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Data validation & encoding j

Validation and encoding are sometimes undertaken in client applications or external sources that interact with the system. This is a bad practice, as external sources are usually more vulnerable to attacks, can be spoofed and are generally less accountable for malicious behaviour. An attacker can try to bypass these routines using non-controlled unexpected behaviour:

Modifying/deleting code. Generating unexpected handcrafted requests. Use an automated exploring tool (web crawler) to get information about the file structure and then try to access well known resource locations. Abusing an ill-defined zone of trust. Modifying data between the client application and the server (e.g. Trojan, modification in transit) XSS. In general, all validation and encoding routines should be on the server-side using robust, tested and protected routines.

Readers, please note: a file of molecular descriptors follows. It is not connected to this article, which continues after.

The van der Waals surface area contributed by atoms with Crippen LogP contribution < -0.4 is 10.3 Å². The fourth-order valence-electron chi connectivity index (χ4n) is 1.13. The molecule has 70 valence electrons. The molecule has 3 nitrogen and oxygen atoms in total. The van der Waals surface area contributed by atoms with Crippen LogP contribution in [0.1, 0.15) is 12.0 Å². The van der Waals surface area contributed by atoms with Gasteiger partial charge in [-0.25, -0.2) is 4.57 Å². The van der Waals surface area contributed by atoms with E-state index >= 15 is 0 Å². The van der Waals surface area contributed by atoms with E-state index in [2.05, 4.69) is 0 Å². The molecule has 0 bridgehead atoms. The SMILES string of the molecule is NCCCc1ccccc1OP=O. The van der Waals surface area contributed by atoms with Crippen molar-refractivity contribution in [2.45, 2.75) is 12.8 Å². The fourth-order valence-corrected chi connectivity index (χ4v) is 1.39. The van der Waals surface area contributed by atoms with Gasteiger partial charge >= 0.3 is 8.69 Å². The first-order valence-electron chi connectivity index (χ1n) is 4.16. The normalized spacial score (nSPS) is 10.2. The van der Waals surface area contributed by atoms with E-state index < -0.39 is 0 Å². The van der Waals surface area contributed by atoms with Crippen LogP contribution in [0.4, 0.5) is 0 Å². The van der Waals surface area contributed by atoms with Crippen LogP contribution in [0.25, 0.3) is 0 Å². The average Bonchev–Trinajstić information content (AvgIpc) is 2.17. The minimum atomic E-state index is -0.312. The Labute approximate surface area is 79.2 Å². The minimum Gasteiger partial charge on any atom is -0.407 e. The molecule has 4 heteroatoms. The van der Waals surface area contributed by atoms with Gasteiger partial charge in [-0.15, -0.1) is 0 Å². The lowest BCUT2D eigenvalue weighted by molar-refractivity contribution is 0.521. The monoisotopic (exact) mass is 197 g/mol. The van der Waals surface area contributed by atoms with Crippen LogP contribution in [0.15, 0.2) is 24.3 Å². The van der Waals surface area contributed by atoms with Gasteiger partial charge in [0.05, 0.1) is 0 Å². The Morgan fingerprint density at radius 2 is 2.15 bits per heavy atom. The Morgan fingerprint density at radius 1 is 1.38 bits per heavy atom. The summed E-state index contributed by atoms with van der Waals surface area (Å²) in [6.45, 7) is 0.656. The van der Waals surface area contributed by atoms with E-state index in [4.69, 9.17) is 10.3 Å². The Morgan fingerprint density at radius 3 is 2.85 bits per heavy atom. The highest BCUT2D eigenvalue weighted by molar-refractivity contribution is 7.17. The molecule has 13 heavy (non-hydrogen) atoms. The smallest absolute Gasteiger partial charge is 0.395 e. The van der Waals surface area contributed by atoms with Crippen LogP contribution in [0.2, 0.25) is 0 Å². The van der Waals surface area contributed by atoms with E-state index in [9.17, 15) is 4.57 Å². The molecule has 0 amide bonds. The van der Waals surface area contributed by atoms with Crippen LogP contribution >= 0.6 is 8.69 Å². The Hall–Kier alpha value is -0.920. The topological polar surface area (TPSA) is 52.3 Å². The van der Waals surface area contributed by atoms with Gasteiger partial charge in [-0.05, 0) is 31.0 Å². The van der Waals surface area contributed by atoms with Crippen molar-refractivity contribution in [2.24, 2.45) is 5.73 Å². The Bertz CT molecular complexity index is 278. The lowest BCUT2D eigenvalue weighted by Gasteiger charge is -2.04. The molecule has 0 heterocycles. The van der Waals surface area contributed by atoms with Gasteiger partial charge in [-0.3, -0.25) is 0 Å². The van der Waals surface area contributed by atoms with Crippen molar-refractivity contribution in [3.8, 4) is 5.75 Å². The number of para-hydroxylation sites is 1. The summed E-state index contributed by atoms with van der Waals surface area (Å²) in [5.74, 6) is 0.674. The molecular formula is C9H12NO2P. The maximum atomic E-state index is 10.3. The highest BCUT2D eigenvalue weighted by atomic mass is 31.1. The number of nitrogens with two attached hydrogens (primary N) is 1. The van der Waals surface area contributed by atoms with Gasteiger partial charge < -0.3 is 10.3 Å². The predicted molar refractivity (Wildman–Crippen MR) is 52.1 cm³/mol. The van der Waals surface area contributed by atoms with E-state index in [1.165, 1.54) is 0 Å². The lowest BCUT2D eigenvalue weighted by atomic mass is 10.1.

NB: Unlike other cards in this suit, this VE J relates to an attacker being able to change the executing code. This may be due to inadequate source code control, deployment controls or server protection, but is more often a standard feature of client-side code.

How to play?

Dennis has control over input validation, output validation or output encoding code or routines so they can be bypassed


Owasp ASVS (4.0): 1.5.3

Capec: 87 ,207 ,554

Owasp SCP: 1,17

Owasp Appsensor: RE3,RE4

Safecode: 2,17

ASVS (4.0) Cheatsheetseries Index

ASVS V1.5 - Input and Output Architectural Requirements


SQL Injection

Cross-Site Scripting (XSS)

Command Injection

(Session) Data tampering

File Upload Vulnerabilities

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